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Obituary: Tom Heggie, councillor, minister and teacher at Nairn, Forres and Fochabers

Tom Heggie.
Tom Heggie.

Teacher, minister and Highland councillor Tom Heggie, a rebel with many a cause, has died aged 70.

His impact on the communities that he served throughout his life was far-reaching and enduring and in particular, through his work as a minister and a teacher, he influenced the lives of countless young people.

He was a champion for the less fortunate and a powerful supporter of the underdog and utilised his leadership talents many times in this regard.


During the course of his life he was a tireless advocate for the town of Nairn and was involved in driving many improvements there. He was particularly committed to projects to improve social housing and education.

He served one term as a Highland councillor and successfully pressed hard for a new Nairn Academy building and Nairn bypass.

Supporting children

Tom and his wife Mary also formed the Nairn branch of Chernobyl Children’s Lifeline and over a 13-year period brought more than 100 children to Scotland for respite from the aftermath of the nuclear disaster.

A Fifer and proud of it, Tom was born in June, 1951 at Blacketty Side Cottages, Lundin Links, to Will and Christina and grew up with siblings Bill, Jean, Christina and Catherine.


His secondary education took place at Bell Baxter High School in Cupar where he captained the 1st XV and played against future Prime Minister and fellow Fifer Gordon Brown.

When he left school, Tom studied at Heriot Watt University, Edinburgh, and graduated BSc in maths and chemistry.

In his final year, he felt called to the ministry so went on to study practical theology and Christian ethics at St Andrews University and graduated Bachelor of Divinity (hons), driving bakery vans and buses to help fund his studies.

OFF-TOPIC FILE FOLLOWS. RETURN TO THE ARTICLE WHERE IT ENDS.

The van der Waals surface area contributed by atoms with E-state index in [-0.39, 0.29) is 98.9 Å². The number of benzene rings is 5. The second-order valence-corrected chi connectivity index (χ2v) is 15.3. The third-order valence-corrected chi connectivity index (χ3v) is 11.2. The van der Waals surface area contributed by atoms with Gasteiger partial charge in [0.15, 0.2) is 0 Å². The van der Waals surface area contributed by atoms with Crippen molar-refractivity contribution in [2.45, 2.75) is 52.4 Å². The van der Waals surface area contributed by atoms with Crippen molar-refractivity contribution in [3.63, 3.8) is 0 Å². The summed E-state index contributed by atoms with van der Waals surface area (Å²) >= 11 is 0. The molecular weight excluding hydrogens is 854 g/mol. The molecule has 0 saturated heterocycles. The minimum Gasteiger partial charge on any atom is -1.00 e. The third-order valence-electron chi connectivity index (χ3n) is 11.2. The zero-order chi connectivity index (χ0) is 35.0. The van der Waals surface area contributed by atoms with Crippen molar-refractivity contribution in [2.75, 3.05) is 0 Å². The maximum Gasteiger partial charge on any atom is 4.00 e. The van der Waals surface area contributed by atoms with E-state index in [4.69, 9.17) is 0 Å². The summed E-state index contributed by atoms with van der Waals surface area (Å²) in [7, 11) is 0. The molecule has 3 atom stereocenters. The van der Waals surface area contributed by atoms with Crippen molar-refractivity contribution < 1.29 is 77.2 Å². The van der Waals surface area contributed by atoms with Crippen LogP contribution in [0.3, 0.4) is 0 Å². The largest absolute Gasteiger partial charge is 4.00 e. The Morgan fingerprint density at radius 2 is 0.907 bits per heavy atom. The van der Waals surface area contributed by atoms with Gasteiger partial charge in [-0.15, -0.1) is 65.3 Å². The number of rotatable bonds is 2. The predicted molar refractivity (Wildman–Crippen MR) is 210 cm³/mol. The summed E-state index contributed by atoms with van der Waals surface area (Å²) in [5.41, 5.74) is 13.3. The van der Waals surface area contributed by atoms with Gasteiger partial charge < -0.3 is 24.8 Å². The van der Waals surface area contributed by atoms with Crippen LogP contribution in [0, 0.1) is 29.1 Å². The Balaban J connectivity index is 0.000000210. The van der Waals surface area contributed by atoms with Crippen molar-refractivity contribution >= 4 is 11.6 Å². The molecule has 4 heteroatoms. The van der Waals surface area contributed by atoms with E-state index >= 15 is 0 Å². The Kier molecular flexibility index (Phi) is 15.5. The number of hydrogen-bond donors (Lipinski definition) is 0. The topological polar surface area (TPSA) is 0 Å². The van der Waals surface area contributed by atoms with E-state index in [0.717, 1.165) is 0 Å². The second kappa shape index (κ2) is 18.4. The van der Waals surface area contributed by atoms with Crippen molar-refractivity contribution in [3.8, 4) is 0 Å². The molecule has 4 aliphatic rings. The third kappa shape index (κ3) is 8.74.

At the age of 24, he was called to be minister at Forth St Paul’s in Lanarkshire where his long hair and flares made an impression.

He also made a strong impression on the youth of the town, 200 of whom joined his youth club.

During this time in the 1970s, Tom was also involved in the resettlement of Vietnamese boat people in his area.

Kirk board

He then moved to Nairn Old Parish Church and also served on the Church of Scotland’s board of education, and youth committee preparing material for Sunday Schools.

Tom, who had a congregation of more than 500, also served on Moray Firth Radio’s Christian council and taught religious education at Nairn Academy.

He then decided to pursue a career in teaching and qualified as a teacher of RE and maths at Jordanhill College in Glasgow, again funding his studies by driving buses.

Teaching in Fife

Auchmuty High School in Glenrothes was his first post where he established an RE department and he then moved to Milne’s High School, Fochabers as assistant principal teacher.

From there he moved to Forres Academy and was soon promoted to head of the religious and moral education department.

It was during his time teaching at Forres that Tom was persuaded to return to the ministry part time at Nairn Congregational Church.

Pulpit exchange

The active congregation quickly grew from 20 to 300 and Tom became full-time minister, during which time he led the funding and building of a new church extension and also completed two pulpit exchanges, in Australia and Carlisle.

During their time supporting Chernobyl Children’s Lifeline, Tom and Mary galvanised the support of host families and businesses and carried out endless fundraising to ensure children from Belarus could enjoy breaks in Scotland.

Many of the children kept in touch with the couple and some attended Tom’s funeral virtually.


His stepdaughter, Catriona Mackie, said: “Tom was a rebel with a cause. He was a larger-than-life figure, a character with a real talent to make connections with people from all walks of life.

“He was, of course, a deeply religious man, rising every day at 5.30 am and taking time for quiet reflection and prayer.

“He never pushed religion: his mantra instead was always that actions speak louder than words and he preferred to attract followers to his causes not by what he said but what he did.”

In 2007 he returned to teaching maths at Nairn Academy and also worked as an SQA marker.

Local authority

He was an independent councillor for Nairn and Cawdor for a single term and worked tirelessly on behalf of the people of the area.

In his free time Tom watched rugby, tended his allotment, enjoyed books, the work of Robert Burns and also wrote his own poetry and short stories.

You can read the family’s announcement here.

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